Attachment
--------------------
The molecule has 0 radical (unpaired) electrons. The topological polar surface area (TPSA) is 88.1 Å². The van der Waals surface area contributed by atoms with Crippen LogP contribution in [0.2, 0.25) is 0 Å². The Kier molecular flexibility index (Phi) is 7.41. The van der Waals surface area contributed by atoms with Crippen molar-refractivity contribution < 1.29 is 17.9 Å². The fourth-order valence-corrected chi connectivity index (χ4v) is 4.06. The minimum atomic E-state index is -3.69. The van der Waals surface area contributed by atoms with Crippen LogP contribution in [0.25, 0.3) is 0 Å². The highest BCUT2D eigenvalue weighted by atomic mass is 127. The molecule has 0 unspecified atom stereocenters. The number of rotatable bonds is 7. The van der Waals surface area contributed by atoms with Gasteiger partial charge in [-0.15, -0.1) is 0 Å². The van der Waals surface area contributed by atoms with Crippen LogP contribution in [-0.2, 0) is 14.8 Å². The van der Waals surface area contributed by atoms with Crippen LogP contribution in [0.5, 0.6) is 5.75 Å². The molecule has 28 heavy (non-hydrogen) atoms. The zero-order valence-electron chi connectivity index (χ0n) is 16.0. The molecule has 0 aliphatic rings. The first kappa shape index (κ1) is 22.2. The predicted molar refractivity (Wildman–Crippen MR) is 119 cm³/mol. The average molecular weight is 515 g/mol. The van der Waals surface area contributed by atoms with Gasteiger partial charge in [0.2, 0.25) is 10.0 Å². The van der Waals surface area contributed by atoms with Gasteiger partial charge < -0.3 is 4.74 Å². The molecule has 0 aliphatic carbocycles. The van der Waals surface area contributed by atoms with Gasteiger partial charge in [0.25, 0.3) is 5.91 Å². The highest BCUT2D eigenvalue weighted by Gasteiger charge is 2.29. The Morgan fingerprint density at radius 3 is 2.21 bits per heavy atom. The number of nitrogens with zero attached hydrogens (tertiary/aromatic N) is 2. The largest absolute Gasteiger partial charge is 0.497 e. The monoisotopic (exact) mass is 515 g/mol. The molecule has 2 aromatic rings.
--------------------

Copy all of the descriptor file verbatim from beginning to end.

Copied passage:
The molecule has 0 radical (unpaired) electrons. The topological polar surface area (TPSA) is 88.1 Å². The van der Waals surface area contributed by atoms with Crippen LogP contribution in [0.2, 0.25) is 0 Å². The Kier molecular flexibility index (Phi) is 7.41. The van der Waals surface area contributed by atoms with Crippen molar-refractivity contribution < 1.29 is 17.9 Å². The fourth-order valence-corrected chi connectivity index (χ4v) is 4.06. The minimum atomic E-state index is -3.69. The van der Waals surface area contributed by atoms with Crippen LogP contribution in [0.25, 0.3) is 0 Å². The highest BCUT2D eigenvalue weighted by atomic mass is 127. The molecule has 0 unspecified atom stereocenters. The number of rotatable bonds is 7. The van der Waals surface area contributed by atoms with Gasteiger partial charge in [-0.15, -0.1) is 0 Å². The van der Waals surface area contributed by atoms with Crippen LogP contribution in [-0.2, 0) is 14.8 Å². The van der Waals surface area contributed by atoms with Crippen LogP contribution in [0.5, 0.6) is 5.75 Å². The molecule has 28 heavy (non-hydrogen) atoms. The zero-order valence-electron chi connectivity index (χ0n) is 16.0. The molecule has 0 aliphatic rings. The first kappa shape index (κ1) is 22.2. The predicted molar refractivity (Wildman–Crippen MR) is 119 cm³/mol. The average molecular weight is 515 g/mol. The van der Waals surface area contributed by atoms with Gasteiger partial charge in [0.2, 0.25) is 10.0 Å². The van der Waals surface area contributed by atoms with Gasteiger partial charge < -0.3 is 4.74 Å². The molecule has 0 aliphatic carbocycles. The van der Waals surface area contributed by atoms with Gasteiger partial charge in [0.25, 0.3) is 5.91 Å². The highest BCUT2D eigenvalue weighted by Gasteiger charge is 2.29. The Morgan fingerprint density at radius 3 is 2.21 bits per heavy atom. The number of nitrogens with zero attached hydrogens (tertiary/aromatic N) is 2. The largest absolute Gasteiger partial charge is 0.497 e. The monoisotopic (exact) mass is 515 g/mol. The molecule has 2 aromatic rings.